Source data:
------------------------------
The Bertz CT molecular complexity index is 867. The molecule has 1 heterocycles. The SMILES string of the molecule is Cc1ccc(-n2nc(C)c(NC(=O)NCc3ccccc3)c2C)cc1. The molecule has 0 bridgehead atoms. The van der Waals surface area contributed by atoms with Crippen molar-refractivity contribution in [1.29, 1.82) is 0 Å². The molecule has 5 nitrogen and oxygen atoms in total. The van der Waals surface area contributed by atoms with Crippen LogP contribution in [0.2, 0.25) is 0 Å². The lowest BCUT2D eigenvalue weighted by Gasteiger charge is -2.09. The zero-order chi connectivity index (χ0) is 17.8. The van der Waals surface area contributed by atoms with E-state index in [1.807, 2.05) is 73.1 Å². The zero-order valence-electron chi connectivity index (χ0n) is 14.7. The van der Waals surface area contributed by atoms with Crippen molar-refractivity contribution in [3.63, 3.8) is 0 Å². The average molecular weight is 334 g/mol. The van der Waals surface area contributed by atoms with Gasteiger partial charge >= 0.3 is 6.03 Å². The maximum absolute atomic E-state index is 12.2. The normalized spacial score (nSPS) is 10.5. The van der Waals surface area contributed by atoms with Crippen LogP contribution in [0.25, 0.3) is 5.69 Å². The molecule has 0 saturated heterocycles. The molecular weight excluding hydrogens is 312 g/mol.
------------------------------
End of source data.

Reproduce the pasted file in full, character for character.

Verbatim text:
The Bertz CT molecular complexity index is 867. The molecule has 1 heterocycles. The SMILES string of the molecule is Cc1ccc(-n2nc(C)c(NC(=O)NCc3ccccc3)c2C)cc1. The molecule has 0 bridgehead atoms. The van der Waals surface area contributed by atoms with Crippen molar-refractivity contribution in [1.29, 1.82) is 0 Å². The molecule has 5 nitrogen and oxygen atoms in total. The van der Waals surface area contributed by atoms with Crippen LogP contribution in [0.2, 0.25) is 0 Å². The lowest BCUT2D eigenvalue weighted by Gasteiger charge is -2.09. The zero-order chi connectivity index (χ0) is 17.8. The van der Waals surface area contributed by atoms with E-state index in [1.807, 2.05) is 73.1 Å². The zero-order valence-electron chi connectivity index (χ0n) is 14.7. The van der Waals surface area contributed by atoms with Crippen molar-refractivity contribution in [3.63, 3.8) is 0 Å². The average molecular weight is 334 g/mol. The van der Waals surface area contributed by atoms with Gasteiger partial charge >= 0.3 is 6.03 Å². The maximum absolute atomic E-state index is 12.2. The normalized spacial score (nSPS) is 10.5. The van der Waals surface area contributed by atoms with Crippen LogP contribution in [0.25, 0.3) is 5.69 Å². The molecule has 0 saturated heterocycles. The molecular weight excluding hydrogens is 312 g/mol.